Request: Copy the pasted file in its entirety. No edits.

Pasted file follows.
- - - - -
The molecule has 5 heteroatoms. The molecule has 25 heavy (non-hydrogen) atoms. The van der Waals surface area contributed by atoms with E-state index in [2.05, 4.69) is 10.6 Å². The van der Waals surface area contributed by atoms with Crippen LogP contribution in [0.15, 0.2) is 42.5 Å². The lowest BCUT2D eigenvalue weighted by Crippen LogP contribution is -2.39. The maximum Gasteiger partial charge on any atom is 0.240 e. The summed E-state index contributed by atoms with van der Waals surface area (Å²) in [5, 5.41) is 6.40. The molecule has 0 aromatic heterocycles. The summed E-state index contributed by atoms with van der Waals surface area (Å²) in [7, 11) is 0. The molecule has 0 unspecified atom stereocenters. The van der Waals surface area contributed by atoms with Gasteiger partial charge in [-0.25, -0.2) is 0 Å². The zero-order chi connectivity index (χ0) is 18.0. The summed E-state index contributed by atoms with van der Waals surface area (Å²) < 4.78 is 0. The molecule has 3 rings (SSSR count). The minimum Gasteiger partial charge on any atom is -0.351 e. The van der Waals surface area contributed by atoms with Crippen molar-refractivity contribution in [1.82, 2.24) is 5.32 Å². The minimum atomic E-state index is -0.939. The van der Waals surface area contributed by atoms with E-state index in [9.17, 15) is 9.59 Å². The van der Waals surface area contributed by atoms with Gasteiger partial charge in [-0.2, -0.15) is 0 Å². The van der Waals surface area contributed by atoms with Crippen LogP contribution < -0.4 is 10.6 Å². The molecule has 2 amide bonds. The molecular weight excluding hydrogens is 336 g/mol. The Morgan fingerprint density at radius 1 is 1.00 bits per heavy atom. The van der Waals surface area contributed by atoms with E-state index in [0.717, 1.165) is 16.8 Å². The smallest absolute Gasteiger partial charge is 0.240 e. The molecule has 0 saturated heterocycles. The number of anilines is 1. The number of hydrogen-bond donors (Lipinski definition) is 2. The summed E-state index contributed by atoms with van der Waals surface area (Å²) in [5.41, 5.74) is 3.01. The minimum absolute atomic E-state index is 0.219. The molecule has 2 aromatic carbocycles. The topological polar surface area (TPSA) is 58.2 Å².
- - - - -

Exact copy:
The molecule has 5 heteroatoms. The molecule has 25 heavy (non-hydrogen) atoms. The van der Waals surface area contributed by atoms with E-state index in [2.05, 4.69) is 10.6 Å². The van der Waals surface area contributed by atoms with Crippen LogP contribution in [0.15, 0.2) is 42.5 Å². The lowest BCUT2D eigenvalue weighted by Crippen LogP contribution is -2.39. The maximum Gasteiger partial charge on any atom is 0.240 e. The summed E-state index contributed by atoms with van der Waals surface area (Å²) in [5, 5.41) is 6.40. The molecule has 0 aromatic heterocycles. The summed E-state index contributed by atoms with van der Waals surface area (Å²) in [7, 11) is 0. The molecule has 0 unspecified atom stereocenters. The van der Waals surface area contributed by atoms with Gasteiger partial charge in [-0.25, -0.2) is 0 Å². The zero-order chi connectivity index (χ0) is 18.0. The summed E-state index contributed by atoms with van der Waals surface area (Å²) < 4.78 is 0. The molecule has 3 rings (SSSR count). The minimum Gasteiger partial charge on any atom is -0.351 e. The van der Waals surface area contributed by atoms with Crippen molar-refractivity contribution in [1.82, 2.24) is 5.32 Å². The minimum atomic E-state index is -0.939. The van der Waals surface area contributed by atoms with E-state index in [9.17, 15) is 9.59 Å². The van der Waals surface area contributed by atoms with Gasteiger partial charge in [-0.2, -0.15) is 0 Å². The van der Waals surface area contributed by atoms with Crippen LogP contribution < -0.4 is 10.6 Å². The molecule has 2 amide bonds. The molecular weight excluding hydrogens is 336 g/mol. The Morgan fingerprint density at radius 1 is 1.00 bits per heavy atom. The van der Waals surface area contributed by atoms with E-state index in [0.717, 1.165) is 16.8 Å². The smallest absolute Gasteiger partial charge is 0.240 e. The molecule has 0 saturated heterocycles. The number of anilines is 1. The number of hydrogen-bond donors (Lipinski definition) is 2. The summed E-state index contributed by atoms with van der Waals surface area (Å²) in [5.41, 5.74) is 3.01. The minimum absolute atomic E-state index is 0.219. The molecule has 2 aromatic carbocycles. The topological polar surface area (TPSA) is 58.2 Å².